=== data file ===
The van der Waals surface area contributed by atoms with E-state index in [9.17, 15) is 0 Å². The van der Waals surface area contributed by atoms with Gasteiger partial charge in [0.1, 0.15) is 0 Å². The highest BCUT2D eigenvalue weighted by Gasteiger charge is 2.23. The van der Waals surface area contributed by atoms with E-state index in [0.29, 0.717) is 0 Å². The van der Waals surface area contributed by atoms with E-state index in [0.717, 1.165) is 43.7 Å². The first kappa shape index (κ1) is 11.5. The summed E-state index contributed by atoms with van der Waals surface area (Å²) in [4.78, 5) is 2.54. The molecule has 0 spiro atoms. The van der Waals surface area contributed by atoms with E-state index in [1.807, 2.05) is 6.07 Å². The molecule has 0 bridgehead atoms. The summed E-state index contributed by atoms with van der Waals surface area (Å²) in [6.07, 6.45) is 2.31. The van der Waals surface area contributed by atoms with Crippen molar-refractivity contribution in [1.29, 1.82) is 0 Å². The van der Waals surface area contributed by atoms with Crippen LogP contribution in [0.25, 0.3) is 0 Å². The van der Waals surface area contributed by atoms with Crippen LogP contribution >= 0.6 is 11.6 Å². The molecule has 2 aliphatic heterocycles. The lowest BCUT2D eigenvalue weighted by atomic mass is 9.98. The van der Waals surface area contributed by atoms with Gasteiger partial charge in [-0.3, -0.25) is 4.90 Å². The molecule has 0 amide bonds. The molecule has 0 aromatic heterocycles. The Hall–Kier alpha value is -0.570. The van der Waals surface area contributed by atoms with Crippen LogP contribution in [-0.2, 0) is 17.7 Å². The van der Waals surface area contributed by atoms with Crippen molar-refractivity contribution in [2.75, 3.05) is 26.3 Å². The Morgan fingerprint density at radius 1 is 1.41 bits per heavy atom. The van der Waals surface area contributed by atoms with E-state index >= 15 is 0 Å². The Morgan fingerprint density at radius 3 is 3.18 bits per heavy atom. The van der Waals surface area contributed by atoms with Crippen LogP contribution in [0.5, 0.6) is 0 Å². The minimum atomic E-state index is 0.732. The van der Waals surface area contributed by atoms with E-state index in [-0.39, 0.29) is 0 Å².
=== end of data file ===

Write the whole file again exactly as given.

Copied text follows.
The van der Waals surface area contributed by atoms with E-state index in [9.17, 15) is 0 Å². The van der Waals surface area contributed by atoms with Gasteiger partial charge in [0.1, 0.15) is 0 Å². The highest BCUT2D eigenvalue weighted by Gasteiger charge is 2.23. The van der Waals surface area contributed by atoms with E-state index in [0.29, 0.717) is 0 Å². The van der Waals surface area contributed by atoms with E-state index in [0.717, 1.165) is 43.7 Å². The first kappa shape index (κ1) is 11.5. The summed E-state index contributed by atoms with van der Waals surface area (Å²) in [4.78, 5) is 2.54. The molecule has 0 spiro atoms. The van der Waals surface area contributed by atoms with E-state index in [1.807, 2.05) is 6.07 Å². The molecule has 0 bridgehead atoms. The summed E-state index contributed by atoms with van der Waals surface area (Å²) in [6.07, 6.45) is 2.31. The van der Waals surface area contributed by atoms with Crippen molar-refractivity contribution in [1.29, 1.82) is 0 Å². The van der Waals surface area contributed by atoms with Crippen LogP contribution in [0.25, 0.3) is 0 Å². The van der Waals surface area contributed by atoms with Crippen LogP contribution >= 0.6 is 11.6 Å². The molecule has 2 aliphatic heterocycles. The lowest BCUT2D eigenvalue weighted by atomic mass is 9.98. The van der Waals surface area contributed by atoms with Gasteiger partial charge in [-0.3, -0.25) is 4.90 Å². The molecule has 0 amide bonds. The molecule has 0 aromatic heterocycles. The Hall–Kier alpha value is -0.570. The van der Waals surface area contributed by atoms with Crippen LogP contribution in [-0.2, 0) is 17.7 Å². The van der Waals surface area contributed by atoms with Crippen molar-refractivity contribution in [2.75, 3.05) is 26.3 Å². The Morgan fingerprint density at radius 1 is 1.41 bits per heavy atom. The van der Waals surface area contributed by atoms with E-state index >= 15 is 0 Å². The Morgan fingerprint density at radius 3 is 3.18 bits per heavy atom. The van der Waals surface area contributed by atoms with Crippen LogP contribution in [0.5, 0.6) is 0 Å². The minimum atomic E-state index is 0.732. The van der Waals surface area contributed by atoms with E-state index in [-0.39, 0.29) is 0 Å².